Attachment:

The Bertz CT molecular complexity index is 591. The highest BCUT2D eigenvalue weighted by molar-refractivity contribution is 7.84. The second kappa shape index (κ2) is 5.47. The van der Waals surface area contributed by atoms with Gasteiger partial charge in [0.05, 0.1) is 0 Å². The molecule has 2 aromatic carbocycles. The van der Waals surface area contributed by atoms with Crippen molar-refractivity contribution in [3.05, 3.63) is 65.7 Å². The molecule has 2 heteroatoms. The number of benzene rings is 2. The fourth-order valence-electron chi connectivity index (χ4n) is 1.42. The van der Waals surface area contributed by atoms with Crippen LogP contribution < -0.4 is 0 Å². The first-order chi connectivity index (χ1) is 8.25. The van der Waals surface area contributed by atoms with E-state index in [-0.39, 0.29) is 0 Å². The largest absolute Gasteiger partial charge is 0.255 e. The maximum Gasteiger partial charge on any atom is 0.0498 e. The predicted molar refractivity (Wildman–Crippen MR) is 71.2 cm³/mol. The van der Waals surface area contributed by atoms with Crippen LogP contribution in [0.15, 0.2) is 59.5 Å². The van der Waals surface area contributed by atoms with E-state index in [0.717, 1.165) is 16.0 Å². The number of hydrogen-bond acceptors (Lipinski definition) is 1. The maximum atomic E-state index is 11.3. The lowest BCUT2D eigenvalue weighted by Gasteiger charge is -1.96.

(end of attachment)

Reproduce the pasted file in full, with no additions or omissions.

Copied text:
The Bertz CT molecular complexity index is 591. The highest BCUT2D eigenvalue weighted by molar-refractivity contribution is 7.84. The second kappa shape index (κ2) is 5.47. The van der Waals surface area contributed by atoms with Gasteiger partial charge in [0.05, 0.1) is 0 Å². The molecule has 2 aromatic carbocycles. The van der Waals surface area contributed by atoms with Crippen molar-refractivity contribution in [3.05, 3.63) is 65.7 Å². The molecule has 2 heteroatoms. The number of benzene rings is 2. The fourth-order valence-electron chi connectivity index (χ4n) is 1.42. The van der Waals surface area contributed by atoms with Crippen LogP contribution < -0.4 is 0 Å². The first-order chi connectivity index (χ1) is 8.25. The van der Waals surface area contributed by atoms with E-state index in [-0.39, 0.29) is 0 Å². The largest absolute Gasteiger partial charge is 0.255 e. The maximum Gasteiger partial charge on any atom is 0.0498 e. The predicted molar refractivity (Wildman–Crippen MR) is 71.2 cm³/mol. The van der Waals surface area contributed by atoms with Crippen LogP contribution in [0.15, 0.2) is 59.5 Å². The van der Waals surface area contributed by atoms with E-state index in [0.717, 1.165) is 16.0 Å². The number of hydrogen-bond acceptors (Lipinski definition) is 1. The maximum atomic E-state index is 11.3. The lowest BCUT2D eigenvalue weighted by Gasteiger charge is -1.96.